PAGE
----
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Friday 7 January 2022

Burl reviews Pat Garrett and Billy the Kid! (1973)


Yaw-houyyy pardners, it’s Burl with a taste of the oat for you! Yes, here’s a movie made by that most pickled of productionsmen, Mr. Sam Peckinpah! He directed plenty of outdoor horse operas, great pictures like Ride the High Country and the unstoppable glory that is The Wild Bunch, but of them all, this one, Pat Garrett and Billy the Kid, is probably the one that gave old Sam the most headaches and the most morning-afters! Oh, he had to fight some battles, all right, and the different versions of this picture attest to the fact that he didn’t win them all! (The version reviewed here, by the way, is the 116 minute Special Edition!)

Like The Wild Bunch, the picture starts with an instance of animal cruelty that serves as a presentiment of the situation in which the characters will find themselves! In the earlier movie it was a scorpion stinging itself to death rather than be eaten alive by ants; here, rather more gruesomely and less elegantly, it’s a bunch of unfortunate chickens buried up to their necks and having their heads blown off for target practice by Billy and his gang! Ha ha, I’ve been known to chew on a drumstick, but I could have done without seeing that!

Mr. Patman himself, James Coburn from Hard Times and Eraser, plays Pat Garrett, a lawman in the employ of the Chisum concern! He’s pals with William Bonney, the Kid; in classic homoromantic Western parlance, they used to ride together! But no more, for Pat has been ordered to get that Kid, and after an opening scene in which he gives the Kid fair warning and advises he decamp forever to Mexico, we follow the two legendary figures as this pursuit plays out! Ha ha, it’s an oft-told tale!

Kris Kristofferson, the songsmith known for appearances in such pictures as Alice Doesn’t Live Here Anymore and Trouble in Mind, is Billy, and the picture takes on an episodic quality as it bounces back and forth between the adventures of its dual protagonists! Bob Dylan, another popular recording artist, is Alias, a character seemingly inserted so Dylan could be cast to play him! Of course Zimmy also provides the excellent soundtrack material, and a great moment for me was seeing the scene for which “Knockin’ On Heaven’s Door” was written, and how well the song works in that moment, and for once knowing that, in considering the lyrics, I was now seeing the same images Dylan himself had when he wrote the song, since those Peckinpah visuals were the ones that inspired it!

The cast in this thing is mind boggling! Ha ha, it’s as though Peckinpah decided he wanted to cast everyone he’d ever worked with before and make sure they all died bloody gunfight deaths! Why, familiar grizzled faces are popping up around every corner: we get gemstones like Slim Pickens from Dr. Strangelove and This House Possessed, who gets an amazingly touching death scene scored to the aforementioned Dylan tune! My longstanding fave, the great R.G. Armstrong from The Car and The Beast Within, is a Bible-thumping deputy who gets blasted with his own shotgun full o’ dimes! “Ha ha, keep the change,” quips Billy!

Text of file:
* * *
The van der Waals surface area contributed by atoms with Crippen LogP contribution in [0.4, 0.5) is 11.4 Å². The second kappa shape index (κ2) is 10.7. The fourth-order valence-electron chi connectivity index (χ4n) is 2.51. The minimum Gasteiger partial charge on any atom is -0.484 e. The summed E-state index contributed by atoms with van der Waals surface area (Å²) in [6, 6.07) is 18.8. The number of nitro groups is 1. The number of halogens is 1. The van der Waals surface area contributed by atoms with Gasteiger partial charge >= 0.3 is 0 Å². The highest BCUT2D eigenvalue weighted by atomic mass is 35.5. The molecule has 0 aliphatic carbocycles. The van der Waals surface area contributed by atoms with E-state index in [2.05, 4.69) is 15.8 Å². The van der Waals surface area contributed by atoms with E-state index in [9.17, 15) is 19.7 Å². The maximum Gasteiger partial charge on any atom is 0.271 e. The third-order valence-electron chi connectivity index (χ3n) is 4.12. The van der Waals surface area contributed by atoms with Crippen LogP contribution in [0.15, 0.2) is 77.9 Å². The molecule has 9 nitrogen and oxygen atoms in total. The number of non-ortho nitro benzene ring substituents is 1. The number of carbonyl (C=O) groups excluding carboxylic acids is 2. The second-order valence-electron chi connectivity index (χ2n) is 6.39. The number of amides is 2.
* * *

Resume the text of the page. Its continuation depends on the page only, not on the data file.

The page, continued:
We get Richard Jaeckel from The Dark and Starman; Luke Askew from Rolling Thunder; Matt Clark from Buckaroo Banzai and The Horror Show; Charles Martin Smith from Herbie Goes Bananas; John Beck from Paperback Hero, Sleeper, and Deadly Illusion; and of course Harry Dean Stanton from Repo Man, UFOria and Christine - and these are only the relatively young guys! Bringing the grizz are old bars like Chill Wills from Fireball 500, and who was also of course the voice of the mule in Francis, and who here has his hat pulled down over his head and is frightened into a self-befouling; growly old Jack Elam from Creature From Black Lake as Alamosa Bill; Mapache from The Wild Bunch, Emilio Fernández, as an ill-fated member of Billy’s gang, who also gets a brutal and touching send-off; plus L.Q. Jones from White Line Fever, Paul Fix from Force of Evil and Jet Pilot, Elisha Cook Jr. from ‘Salem’s Lot, Gene Evans from It Happens Every Spring and many Sam Fuller pictures, and Dub Taylor from The Best of Times! And then there’s Barry Sullivan from Earthquake playing Chisum, and a special appearance by Jason Robards from The Paper as the Governor!

Phew! And that’s just the men! There are a few ladies in the picture too, though not many! There’s songstress Rita Coolidge, plus Rutanya Alda from The Long Goodbye and The Fury, and in the role of Slim Pickins’ wife, who deals out not a little carnage herself, Katy Jurado from Under the Volcano! I can hardly state it with greater vociferousness: this picture has a hell of a cast! And, ha ha, just listing it has practically doubled the length of this review!

So I’ll try to wrap it up quickly! It’s a marvelous-looking picture, and the old character pros who populate it, the terrific script by Rudy Wurlitzer (who later wrote Alex Cox’s Walker, which I should get around to reviewing one day), and the weird mix of tender and brutal left by Peckinpah’s singular touch, give it an emotional heft that might surprise you, and anyway surprised me! Gunfights erupt out of nowhere and character actors burst open in globs of red tempera, and boy howdy, it’s a good, entertaining oater! I’m pleased to give this iteration of Pat Garrett and Billy the Kid three and a half cans of dried goods!


  1. The first time I saw this as a teen, I thought it was one of the worst movies ever made! Callow youth! On a revisit, I appreciated it more, and it does have a remarkable line up of character actors. Still not convinced what it's romanticising is really worth it, though.

    1. It didn't make a huge impression on me as a younger fellow either - I don't know if I had developed a proper appreciation of Westerns at that time (though I certainly never disliked them)!